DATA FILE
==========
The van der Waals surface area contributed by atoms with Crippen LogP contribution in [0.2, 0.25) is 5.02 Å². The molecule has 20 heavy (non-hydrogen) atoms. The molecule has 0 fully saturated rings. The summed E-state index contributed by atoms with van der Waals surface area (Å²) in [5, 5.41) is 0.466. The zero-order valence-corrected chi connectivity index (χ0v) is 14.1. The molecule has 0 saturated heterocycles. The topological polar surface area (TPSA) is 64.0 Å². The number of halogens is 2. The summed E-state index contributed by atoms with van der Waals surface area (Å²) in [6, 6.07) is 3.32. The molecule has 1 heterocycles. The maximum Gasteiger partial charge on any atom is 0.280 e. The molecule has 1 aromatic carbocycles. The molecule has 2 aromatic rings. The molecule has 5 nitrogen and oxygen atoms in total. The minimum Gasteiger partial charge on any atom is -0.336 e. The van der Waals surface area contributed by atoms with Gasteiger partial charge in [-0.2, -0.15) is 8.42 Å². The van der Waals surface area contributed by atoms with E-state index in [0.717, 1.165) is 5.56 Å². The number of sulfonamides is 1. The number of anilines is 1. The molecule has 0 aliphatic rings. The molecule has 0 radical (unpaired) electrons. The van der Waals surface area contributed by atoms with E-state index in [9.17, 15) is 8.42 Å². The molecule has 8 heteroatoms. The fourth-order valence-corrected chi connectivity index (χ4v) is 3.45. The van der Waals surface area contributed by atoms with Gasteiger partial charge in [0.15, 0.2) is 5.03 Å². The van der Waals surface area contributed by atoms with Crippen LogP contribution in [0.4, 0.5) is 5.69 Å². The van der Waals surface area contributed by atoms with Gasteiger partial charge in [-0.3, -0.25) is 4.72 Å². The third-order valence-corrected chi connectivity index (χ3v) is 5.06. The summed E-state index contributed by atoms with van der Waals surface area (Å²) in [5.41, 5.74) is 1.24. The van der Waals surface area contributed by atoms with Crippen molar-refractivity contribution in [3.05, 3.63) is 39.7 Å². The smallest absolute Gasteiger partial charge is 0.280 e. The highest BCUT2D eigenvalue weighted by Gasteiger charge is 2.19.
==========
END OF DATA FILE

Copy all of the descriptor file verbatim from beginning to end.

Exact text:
The van der Waals surface area contributed by atoms with Crippen LogP contribution in [0.2, 0.25) is 5.02 Å². The molecule has 20 heavy (non-hydrogen) atoms. The molecule has 0 fully saturated rings. The summed E-state index contributed by atoms with van der Waals surface area (Å²) in [5, 5.41) is 0.466. The zero-order valence-corrected chi connectivity index (χ0v) is 14.1. The molecule has 0 saturated heterocycles. The topological polar surface area (TPSA) is 64.0 Å². The number of halogens is 2. The summed E-state index contributed by atoms with van der Waals surface area (Å²) in [6, 6.07) is 3.32. The molecule has 1 heterocycles. The maximum Gasteiger partial charge on any atom is 0.280 e. The molecule has 1 aromatic carbocycles. The molecule has 2 aromatic rings. The molecule has 5 nitrogen and oxygen atoms in total. The minimum Gasteiger partial charge on any atom is -0.336 e. The van der Waals surface area contributed by atoms with Gasteiger partial charge in [-0.2, -0.15) is 8.42 Å². The van der Waals surface area contributed by atoms with E-state index in [0.717, 1.165) is 5.56 Å². The number of sulfonamides is 1. The number of anilines is 1. The molecule has 0 aliphatic rings. The molecule has 0 radical (unpaired) electrons. The van der Waals surface area contributed by atoms with E-state index in [9.17, 15) is 8.42 Å². The molecule has 8 heteroatoms. The fourth-order valence-corrected chi connectivity index (χ4v) is 3.45. The van der Waals surface area contributed by atoms with Gasteiger partial charge in [0.15, 0.2) is 5.03 Å². The van der Waals surface area contributed by atoms with Crippen LogP contribution in [0.4, 0.5) is 5.69 Å². The van der Waals surface area contributed by atoms with Gasteiger partial charge in [-0.3, -0.25) is 4.72 Å². The third-order valence-corrected chi connectivity index (χ3v) is 5.06. The summed E-state index contributed by atoms with van der Waals surface area (Å²) in [5.41, 5.74) is 1.24. The van der Waals surface area contributed by atoms with Crippen molar-refractivity contribution in [3.05, 3.63) is 39.7 Å². The smallest absolute Gasteiger partial charge is 0.280 e. The highest BCUT2D eigenvalue weighted by Gasteiger charge is 2.19.